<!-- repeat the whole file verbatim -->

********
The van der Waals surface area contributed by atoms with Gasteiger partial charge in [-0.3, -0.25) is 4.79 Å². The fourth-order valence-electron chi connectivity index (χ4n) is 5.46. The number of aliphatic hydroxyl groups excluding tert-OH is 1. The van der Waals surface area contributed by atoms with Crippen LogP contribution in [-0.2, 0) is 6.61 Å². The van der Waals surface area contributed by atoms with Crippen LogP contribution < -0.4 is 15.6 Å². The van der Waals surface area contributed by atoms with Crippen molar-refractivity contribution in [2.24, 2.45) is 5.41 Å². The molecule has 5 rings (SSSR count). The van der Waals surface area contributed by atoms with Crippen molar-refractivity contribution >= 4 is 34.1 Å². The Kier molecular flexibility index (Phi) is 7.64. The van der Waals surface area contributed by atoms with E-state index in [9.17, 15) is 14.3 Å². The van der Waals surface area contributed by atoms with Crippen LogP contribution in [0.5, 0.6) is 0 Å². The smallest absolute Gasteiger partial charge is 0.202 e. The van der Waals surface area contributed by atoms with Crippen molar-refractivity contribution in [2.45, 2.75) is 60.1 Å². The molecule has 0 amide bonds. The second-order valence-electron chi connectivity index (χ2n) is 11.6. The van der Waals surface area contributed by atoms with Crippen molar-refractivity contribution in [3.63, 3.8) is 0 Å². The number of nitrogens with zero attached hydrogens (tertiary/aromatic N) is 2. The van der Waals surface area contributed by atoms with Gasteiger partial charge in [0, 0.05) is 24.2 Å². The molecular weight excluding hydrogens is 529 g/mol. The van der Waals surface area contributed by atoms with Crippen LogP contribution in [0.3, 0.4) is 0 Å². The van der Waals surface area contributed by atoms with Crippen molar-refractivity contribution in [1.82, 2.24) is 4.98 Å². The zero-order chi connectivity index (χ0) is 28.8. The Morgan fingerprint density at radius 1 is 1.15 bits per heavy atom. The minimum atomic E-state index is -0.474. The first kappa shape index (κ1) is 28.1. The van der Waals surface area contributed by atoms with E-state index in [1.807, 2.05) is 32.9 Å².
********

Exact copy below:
The van der Waals surface area contributed by atoms with Gasteiger partial charge in [-0.3, -0.25) is 4.79 Å². The fourth-order valence-electron chi connectivity index (χ4n) is 5.46. The number of aliphatic hydroxyl groups excluding tert-OH is 1. The van der Waals surface area contributed by atoms with Crippen LogP contribution in [-0.2, 0) is 6.61 Å². The van der Waals surface area contributed by atoms with Crippen LogP contribution < -0.4 is 15.6 Å². The van der Waals surface area contributed by atoms with Crippen molar-refractivity contribution in [2.24, 2.45) is 5.41 Å². The molecule has 5 rings (SSSR count). The van der Waals surface area contributed by atoms with Crippen molar-refractivity contribution >= 4 is 34.1 Å². The Kier molecular flexibility index (Phi) is 7.64. The van der Waals surface area contributed by atoms with E-state index in [9.17, 15) is 14.3 Å². The van der Waals surface area contributed by atoms with Crippen LogP contribution in [0.5, 0.6) is 0 Å². The smallest absolute Gasteiger partial charge is 0.202 e. The van der Waals surface area contributed by atoms with Crippen molar-refractivity contribution in [2.45, 2.75) is 60.1 Å². The molecule has 0 amide bonds. The second-order valence-electron chi connectivity index (χ2n) is 11.6. The van der Waals surface area contributed by atoms with Crippen molar-refractivity contribution in [3.63, 3.8) is 0 Å². The number of nitrogens with zero attached hydrogens (tertiary/aromatic N) is 2. The van der Waals surface area contributed by atoms with Gasteiger partial charge in [0, 0.05) is 24.2 Å². The molecular weight excluding hydrogens is 529 g/mol. The van der Waals surface area contributed by atoms with Crippen LogP contribution in [0.3, 0.4) is 0 Å². The van der Waals surface area contributed by atoms with Crippen molar-refractivity contribution in [1.82, 2.24) is 4.98 Å². The zero-order chi connectivity index (χ0) is 28.8. The Morgan fingerprint density at radius 1 is 1.15 bits per heavy atom. The minimum atomic E-state index is -0.474. The first kappa shape index (κ1) is 28.1. The van der Waals surface area contributed by atoms with E-state index in [1.807, 2.05) is 32.9 Å².